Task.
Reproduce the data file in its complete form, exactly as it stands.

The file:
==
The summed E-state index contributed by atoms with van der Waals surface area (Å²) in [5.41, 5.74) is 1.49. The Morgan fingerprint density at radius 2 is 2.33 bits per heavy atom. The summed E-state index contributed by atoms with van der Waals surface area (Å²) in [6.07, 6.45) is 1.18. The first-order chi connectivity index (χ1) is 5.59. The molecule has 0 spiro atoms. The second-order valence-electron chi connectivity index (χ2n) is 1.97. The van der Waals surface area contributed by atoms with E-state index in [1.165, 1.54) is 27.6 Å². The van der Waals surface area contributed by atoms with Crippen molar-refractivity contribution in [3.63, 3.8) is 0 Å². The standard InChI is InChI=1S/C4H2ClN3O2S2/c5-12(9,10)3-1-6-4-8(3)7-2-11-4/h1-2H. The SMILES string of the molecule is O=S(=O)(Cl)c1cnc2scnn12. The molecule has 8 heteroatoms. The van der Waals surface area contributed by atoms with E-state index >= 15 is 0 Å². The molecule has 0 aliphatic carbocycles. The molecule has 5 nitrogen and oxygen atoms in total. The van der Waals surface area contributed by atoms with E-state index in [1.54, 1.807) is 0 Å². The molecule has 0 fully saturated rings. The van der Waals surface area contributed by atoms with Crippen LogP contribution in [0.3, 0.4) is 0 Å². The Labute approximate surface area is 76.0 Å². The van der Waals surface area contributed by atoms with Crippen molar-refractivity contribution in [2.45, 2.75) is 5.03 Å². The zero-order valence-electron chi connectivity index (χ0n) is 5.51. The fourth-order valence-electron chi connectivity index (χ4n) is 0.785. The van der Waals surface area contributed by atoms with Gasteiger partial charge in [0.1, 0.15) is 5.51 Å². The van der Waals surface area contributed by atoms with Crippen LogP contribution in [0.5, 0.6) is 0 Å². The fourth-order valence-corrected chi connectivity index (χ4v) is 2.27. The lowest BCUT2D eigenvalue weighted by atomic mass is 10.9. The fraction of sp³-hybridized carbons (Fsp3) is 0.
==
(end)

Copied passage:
The summed E-state index contributed by atoms with van der Waals surface area (Å²) in [5.41, 5.74) is 1.49. The Morgan fingerprint density at radius 2 is 2.33 bits per heavy atom. The summed E-state index contributed by atoms with van der Waals surface area (Å²) in [6.07, 6.45) is 1.18. The first-order chi connectivity index (χ1) is 5.59. The molecule has 0 spiro atoms. The second-order valence-electron chi connectivity index (χ2n) is 1.97. The van der Waals surface area contributed by atoms with E-state index in [1.165, 1.54) is 27.6 Å². The van der Waals surface area contributed by atoms with Crippen molar-refractivity contribution in [3.63, 3.8) is 0 Å². The standard InChI is InChI=1S/C4H2ClN3O2S2/c5-12(9,10)3-1-6-4-8(3)7-2-11-4/h1-2H. The SMILES string of the molecule is O=S(=O)(Cl)c1cnc2scnn12. The molecule has 8 heteroatoms. The van der Waals surface area contributed by atoms with E-state index >= 15 is 0 Å². The molecule has 0 aliphatic carbocycles. The molecule has 5 nitrogen and oxygen atoms in total. The van der Waals surface area contributed by atoms with E-state index in [1.54, 1.807) is 0 Å². The molecule has 0 fully saturated rings. The van der Waals surface area contributed by atoms with Crippen LogP contribution in [0.3, 0.4) is 0 Å². The Labute approximate surface area is 76.0 Å². The van der Waals surface area contributed by atoms with Crippen molar-refractivity contribution in [2.45, 2.75) is 5.03 Å². The zero-order valence-electron chi connectivity index (χ0n) is 5.51. The fourth-order valence-electron chi connectivity index (χ4n) is 0.785. The van der Waals surface area contributed by atoms with Gasteiger partial charge in [0.1, 0.15) is 5.51 Å². The van der Waals surface area contributed by atoms with Crippen LogP contribution in [0.5, 0.6) is 0 Å². The fourth-order valence-corrected chi connectivity index (χ4v) is 2.27. The lowest BCUT2D eigenvalue weighted by atomic mass is 10.9. The fraction of sp³-hybridized carbons (Fsp3) is 0.